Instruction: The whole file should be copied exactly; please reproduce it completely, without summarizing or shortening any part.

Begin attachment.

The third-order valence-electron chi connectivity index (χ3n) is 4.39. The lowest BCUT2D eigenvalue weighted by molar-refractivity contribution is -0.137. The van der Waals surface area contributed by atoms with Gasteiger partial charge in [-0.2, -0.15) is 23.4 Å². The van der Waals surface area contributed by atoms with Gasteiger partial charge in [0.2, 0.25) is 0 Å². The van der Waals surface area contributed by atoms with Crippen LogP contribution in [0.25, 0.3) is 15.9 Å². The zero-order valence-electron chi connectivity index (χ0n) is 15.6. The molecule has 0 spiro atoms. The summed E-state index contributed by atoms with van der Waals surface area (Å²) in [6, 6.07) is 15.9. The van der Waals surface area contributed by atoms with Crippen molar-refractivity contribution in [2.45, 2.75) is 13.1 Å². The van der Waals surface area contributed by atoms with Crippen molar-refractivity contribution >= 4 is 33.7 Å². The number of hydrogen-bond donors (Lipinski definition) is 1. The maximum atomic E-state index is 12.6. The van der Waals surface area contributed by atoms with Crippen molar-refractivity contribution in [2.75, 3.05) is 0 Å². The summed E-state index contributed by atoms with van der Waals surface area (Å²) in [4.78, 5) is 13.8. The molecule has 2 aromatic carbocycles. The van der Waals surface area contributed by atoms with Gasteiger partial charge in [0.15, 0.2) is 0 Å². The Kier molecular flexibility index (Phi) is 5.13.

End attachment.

The third-order valence-electron chi connectivity index (χ3n) is 4.39. The lowest BCUT2D eigenvalue weighted by molar-refractivity contribution is -0.137. The van der Waals surface area contributed by atoms with Gasteiger partial charge in [-0.2, -0.15) is 23.4 Å². The van der Waals surface area contributed by atoms with Gasteiger partial charge in [0.2, 0.25) is 0 Å². The van der Waals surface area contributed by atoms with Crippen LogP contribution in [0.25, 0.3) is 15.9 Å². The zero-order valence-electron chi connectivity index (χ0n) is 15.6. The molecule has 0 spiro atoms. The summed E-state index contributed by atoms with van der Waals surface area (Å²) in [6, 6.07) is 15.9. The van der Waals surface area contributed by atoms with Crippen molar-refractivity contribution in [2.45, 2.75) is 13.1 Å². The van der Waals surface area contributed by atoms with Crippen molar-refractivity contribution >= 4 is 33.7 Å². The number of hydrogen-bond donors (Lipinski definition) is 1. The maximum atomic E-state index is 12.6. The van der Waals surface area contributed by atoms with Crippen molar-refractivity contribution in [2.75, 3.05) is 0 Å². The summed E-state index contributed by atoms with van der Waals surface area (Å²) in [4.78, 5) is 13.8. The molecule has 2 aromatic carbocycles. The van der Waals surface area contributed by atoms with Gasteiger partial charge in [0.15, 0.2) is 0 Å². The Kier molecular flexibility index (Phi) is 5.13.